Social and political change    

The decade is known as the ‘roaring twenties’, a time of nightclubs, and jazz clubs when the Charleston and Lindy Hop developed. However, the 1920s were also a decade of huge social and political change.  

Families tended to be smaller compared to their Victorian counterparts, on average three to four children.

Edwardian family outside their property in Garden Village
[Ref: L RH/1/137]

Education was free and compulsory to those aged 5, regardless of social status. However, most left school aged 14. 

The Workers’ Education Association had been founded in 1903 with the aim of extending education to workers. The Hull branch was established in 1926. Such organisations allowed workers to attend classes, which prior to this, had not been possible.

The final years of the 1920s saw voting rights for women extended to those aged 21 and over, putting them on a level par with their male counterparts. It would however be another 40 years before the 1969 Representation of People Act reduced the voting age to 18 for both men and women.

For many women the war had provided employment in the factories giving them a wage, and with-it independence. Women became more confident and empowered, affording them a greater degree of freedom. New fashions developed. Hair and dresses were shorter. For women smoking became fashionable, as too did drinking. You could say ‘Girl Power’ had arrived long before the Spice Girls.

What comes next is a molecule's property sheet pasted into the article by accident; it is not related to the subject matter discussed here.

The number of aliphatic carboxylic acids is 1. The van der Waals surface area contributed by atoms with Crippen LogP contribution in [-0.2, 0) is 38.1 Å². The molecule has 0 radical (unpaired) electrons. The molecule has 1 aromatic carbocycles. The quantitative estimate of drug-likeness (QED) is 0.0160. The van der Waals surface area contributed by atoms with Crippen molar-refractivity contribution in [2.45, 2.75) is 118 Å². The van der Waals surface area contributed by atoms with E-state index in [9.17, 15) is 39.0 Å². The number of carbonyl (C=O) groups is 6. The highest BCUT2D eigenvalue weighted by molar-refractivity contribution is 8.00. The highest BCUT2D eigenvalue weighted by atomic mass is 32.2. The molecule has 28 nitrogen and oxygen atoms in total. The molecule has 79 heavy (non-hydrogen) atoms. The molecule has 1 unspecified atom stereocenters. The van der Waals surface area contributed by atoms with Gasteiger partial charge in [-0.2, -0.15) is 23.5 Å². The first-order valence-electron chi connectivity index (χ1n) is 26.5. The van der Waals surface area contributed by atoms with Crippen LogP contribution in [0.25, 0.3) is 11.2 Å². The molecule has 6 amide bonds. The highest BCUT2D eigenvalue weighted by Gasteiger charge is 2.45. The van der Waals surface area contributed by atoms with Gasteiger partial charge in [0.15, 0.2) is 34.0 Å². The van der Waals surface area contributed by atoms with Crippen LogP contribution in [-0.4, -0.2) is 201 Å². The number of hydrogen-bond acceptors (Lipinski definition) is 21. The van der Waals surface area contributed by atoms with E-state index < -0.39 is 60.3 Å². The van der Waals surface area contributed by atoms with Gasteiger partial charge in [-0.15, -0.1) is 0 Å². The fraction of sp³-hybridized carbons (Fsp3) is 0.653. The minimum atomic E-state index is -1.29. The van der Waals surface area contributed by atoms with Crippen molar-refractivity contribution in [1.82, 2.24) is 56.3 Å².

The 1920s saw comics becoming available to children. Hull’s most famous comic illustrator, Ern Shaw created several comic characters during his early career in the 1920s. These were the predecessors to his most famous comic characters, The Dingbats from the 1940s.  


1920 - Several housing projects began during the decade, including along Holderness Road, the continuation of Lorraine Street and Preston Road

1921 - Hull’s population was 295,000

1923 – The first 200 properties completed on Preston Road 

1924 - First Hull Dock Strike

1925 – the Hull branch of The Cyclists’ Touring Club founded and Prime Minster Lloyd George visits Hull

1926 – Hull branch of the Workers’ Educational Association founded and second Hull Dock Strike

1927 – The Ferens Art Gallery opens, replacing St. John’s Church that stood on the site previously

1928 – Voting extended to all women aged 21 and over

1931 -  Hull’s population surpassed 309,000, its largest population to date

 Neil Chadwick, Librarian/Archivist